Language is a fascinating construct and at the heart of how humans share and understand ideas and knowledge. For something so complex and nuanced, most people fail to acknowledge it as such, since it seems (and is) instinctual and natural. That’s why we call the language of human communication “natural language.”
We begin absorbing language from infancy. The simple words come in the first year or two. By the age of six, we’ve added thousands more to our vocabulary, and by our teenage years, upwards of 100,000 learned words. But as much as language is an innate capability for humans, machines find it very difficult.
This is a classic example of Moravec’s Paradox which states that what’s easy for machine is hard for people and vice versa. Software can compute mathematical operations on large number sets quickly and flawlessly, but it struggles with everyday human activities like recognizing objects in their surroundings or comprehending language. And while there has been a tremendous amount of activity to develop software that understands natural language in the same way as humans, it remains a major challenge.
Words Are Not Numbers
The last 20 years have seen an explosion in the amount of data of all forms produced and captured. Broadly, this data falls into two categories: structured and unstructured. Structured data is numerical and organized, and by definition is the basic input of mathematical operations. Thanks to machine learning (ML) and the overall growth in data processing capability, AI has made solid progress in producing predictive insights from structured data for everything from potential machinery failure to fraud detection. If you can express and structure data numerically, you have a potential candidate for machine learning driven insights.
But digital technology has also produced a massive increase in unstructured data which includes pictures, videos, and language data. This is where traditional machine learning-based natural language processing (NLP) techniques have fallen short. Language is data-dense — it carries a tremendous amount of potential information depending on how it is used.
As a thought exercise, just list the number of meanings and usages of any common word like “bat.” These meanings flow from context. Linguist R.J. Firth wrote, “you shall know a word by the company it keeps.” These intrinsic elements of language make it incredibly challenging to apply mathematical techniques to deliver a real understanding of the meaning in natural language. And yet, there is a more fundamental shortcoming of a “one-size-fits-all” machine learning approach to language: the knowledge problem.
The Knowledge Problem
The language challenge compounds when you enter the real world of complex language documents that powers so many enterprises and is unique to their domains. These are, by definition, edge cases that make the language even more complex. Machine learning models know the world only through the data on which they are trained, and they arrive at their outcomes through algorithms that are in many cases complex and opaque — the famous “black box” characteristic of so many AI approaches.
Much of the work in delivering a real-world solution rests on ensuring the data set is large enough and representative enough to capture the information that a subject matter expert recognizes only after years of experience and training. In many cases, such a large volume of training data is not available. This is an ongoing exercise as well, given that the real-world changes over time and the models need to undergo retraining.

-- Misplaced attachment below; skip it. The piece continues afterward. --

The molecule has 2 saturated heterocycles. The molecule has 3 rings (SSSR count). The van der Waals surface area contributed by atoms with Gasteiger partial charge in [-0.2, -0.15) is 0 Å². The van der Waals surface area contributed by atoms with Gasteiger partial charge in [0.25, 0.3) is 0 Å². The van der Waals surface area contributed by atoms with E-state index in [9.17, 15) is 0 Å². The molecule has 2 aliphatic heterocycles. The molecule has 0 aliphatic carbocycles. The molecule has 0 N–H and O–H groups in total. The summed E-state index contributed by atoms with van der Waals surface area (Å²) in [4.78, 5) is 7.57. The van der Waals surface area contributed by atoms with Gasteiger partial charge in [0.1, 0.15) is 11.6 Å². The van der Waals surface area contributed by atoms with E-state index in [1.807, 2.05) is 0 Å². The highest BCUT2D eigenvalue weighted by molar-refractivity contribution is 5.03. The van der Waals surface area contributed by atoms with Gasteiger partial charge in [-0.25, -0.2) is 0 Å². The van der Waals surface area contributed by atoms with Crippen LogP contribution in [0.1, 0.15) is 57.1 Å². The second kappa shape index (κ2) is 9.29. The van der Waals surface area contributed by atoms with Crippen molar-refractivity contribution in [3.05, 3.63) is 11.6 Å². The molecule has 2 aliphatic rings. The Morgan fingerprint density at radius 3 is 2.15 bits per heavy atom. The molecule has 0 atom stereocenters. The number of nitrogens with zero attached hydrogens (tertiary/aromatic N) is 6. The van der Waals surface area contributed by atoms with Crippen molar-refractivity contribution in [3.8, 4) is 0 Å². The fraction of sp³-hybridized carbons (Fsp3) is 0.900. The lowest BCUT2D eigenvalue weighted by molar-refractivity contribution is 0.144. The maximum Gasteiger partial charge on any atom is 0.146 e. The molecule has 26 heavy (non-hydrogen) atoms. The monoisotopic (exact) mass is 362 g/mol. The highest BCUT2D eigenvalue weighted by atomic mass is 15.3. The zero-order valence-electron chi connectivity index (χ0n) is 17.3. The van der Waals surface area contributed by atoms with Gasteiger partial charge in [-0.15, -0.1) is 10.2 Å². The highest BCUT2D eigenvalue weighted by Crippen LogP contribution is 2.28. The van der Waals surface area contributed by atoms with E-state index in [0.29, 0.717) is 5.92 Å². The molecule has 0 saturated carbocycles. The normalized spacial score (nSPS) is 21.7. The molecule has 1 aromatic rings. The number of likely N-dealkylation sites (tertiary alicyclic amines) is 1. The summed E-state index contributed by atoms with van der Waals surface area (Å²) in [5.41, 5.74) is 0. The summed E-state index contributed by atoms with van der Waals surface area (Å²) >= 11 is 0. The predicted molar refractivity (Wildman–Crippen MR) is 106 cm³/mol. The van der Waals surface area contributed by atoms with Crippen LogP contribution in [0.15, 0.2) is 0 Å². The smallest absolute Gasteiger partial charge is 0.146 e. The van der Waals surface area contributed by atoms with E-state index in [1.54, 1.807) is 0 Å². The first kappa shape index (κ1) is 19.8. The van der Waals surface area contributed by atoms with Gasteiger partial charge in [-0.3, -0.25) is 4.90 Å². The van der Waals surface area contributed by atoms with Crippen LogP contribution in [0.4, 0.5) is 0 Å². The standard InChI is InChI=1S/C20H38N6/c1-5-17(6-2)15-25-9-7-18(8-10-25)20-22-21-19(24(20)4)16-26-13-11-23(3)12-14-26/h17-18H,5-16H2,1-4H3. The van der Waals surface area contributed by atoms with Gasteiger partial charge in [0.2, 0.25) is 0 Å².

Even the much-publicized advances of large language models like GPT-3 offer little reason for optimism against this complexity. These models rely on massive data sets for their training and can handle relatively simple language cases. But lacking any true grounding in a specific domain, they fall well short of what a human with experience and knowledge uses to understand intent, context, and meaning.
The Whole Exceeds the Sum of the Parts
There is emerging recognition of the need to combine the capabilities of machine learning approaches with knowledge-based approaches that build on what the experts in an enterprise develop over years. These knowledge-based approaches are known as symbolic AI and rely on techniques for embedding knowledge similar to how humans build their own mastery of a subject.
The symbolic approach offers the added benefit of explainability in that outcomes are tied to explicit representations of knowledge. The symbolic approach, in fact, was the first technique used for AI natural language understanding and is increasingly viewed as a necessary complement to more recent machine learning approaches.
The combination of learning and knowledge approaches offers the ability to generate deep understanding at scale with insights relevant to the domain and outcomes that are explainable. This “hybrid” approach can enable people to be better at their jobs (be more expert) by ensuring that relevant information embedded in language is captured and delivered in a scalable way for faster, smarter, and more consistent decisions. This is ultimately the arena in which businesses compete, and where the best technology delivers.
The New Stack is a wholly owned subsidiary of Insight Partners. TNS owner Insight Partners is an investor in the following companies: MADE, Famous, Real.